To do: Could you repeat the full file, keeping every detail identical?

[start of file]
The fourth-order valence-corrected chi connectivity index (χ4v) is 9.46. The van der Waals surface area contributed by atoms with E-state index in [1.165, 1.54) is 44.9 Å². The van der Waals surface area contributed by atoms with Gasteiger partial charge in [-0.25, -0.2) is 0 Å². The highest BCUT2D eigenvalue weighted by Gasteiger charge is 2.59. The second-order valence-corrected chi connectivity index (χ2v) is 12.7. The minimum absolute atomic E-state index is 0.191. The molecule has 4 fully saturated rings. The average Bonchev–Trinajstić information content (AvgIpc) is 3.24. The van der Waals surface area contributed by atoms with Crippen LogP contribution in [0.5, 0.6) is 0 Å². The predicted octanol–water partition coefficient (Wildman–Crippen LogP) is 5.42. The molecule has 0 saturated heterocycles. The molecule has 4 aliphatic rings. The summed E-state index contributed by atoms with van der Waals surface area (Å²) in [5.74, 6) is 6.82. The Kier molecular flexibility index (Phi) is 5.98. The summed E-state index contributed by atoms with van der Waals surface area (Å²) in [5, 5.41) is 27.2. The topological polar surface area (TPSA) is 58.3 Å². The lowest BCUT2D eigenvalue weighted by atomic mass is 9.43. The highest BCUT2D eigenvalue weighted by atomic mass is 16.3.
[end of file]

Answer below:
The fourth-order valence-corrected chi connectivity index (χ4v) is 9.46. The van der Waals surface area contributed by atoms with E-state index in [1.165, 1.54) is 44.9 Å². The van der Waals surface area contributed by atoms with Gasteiger partial charge in [-0.25, -0.2) is 0 Å². The highest BCUT2D eigenvalue weighted by Gasteiger charge is 2.59. The second-order valence-corrected chi connectivity index (χ2v) is 12.7. The minimum absolute atomic E-state index is 0.191. The molecule has 4 fully saturated rings. The average Bonchev–Trinajstić information content (AvgIpc) is 3.24. The van der Waals surface area contributed by atoms with Crippen LogP contribution in [0.5, 0.6) is 0 Å². The predicted octanol–water partition coefficient (Wildman–Crippen LogP) is 5.42. The molecule has 0 saturated heterocycles. The molecule has 4 aliphatic rings. The summed E-state index contributed by atoms with van der Waals surface area (Å²) in [5.74, 6) is 6.82. The Kier molecular flexibility index (Phi) is 5.98. The summed E-state index contributed by atoms with van der Waals surface area (Å²) in [5, 5.41) is 27.2. The topological polar surface area (TPSA) is 58.3 Å². The lowest BCUT2D eigenvalue weighted by atomic mass is 9.43. The highest BCUT2D eigenvalue weighted by atomic mass is 16.3.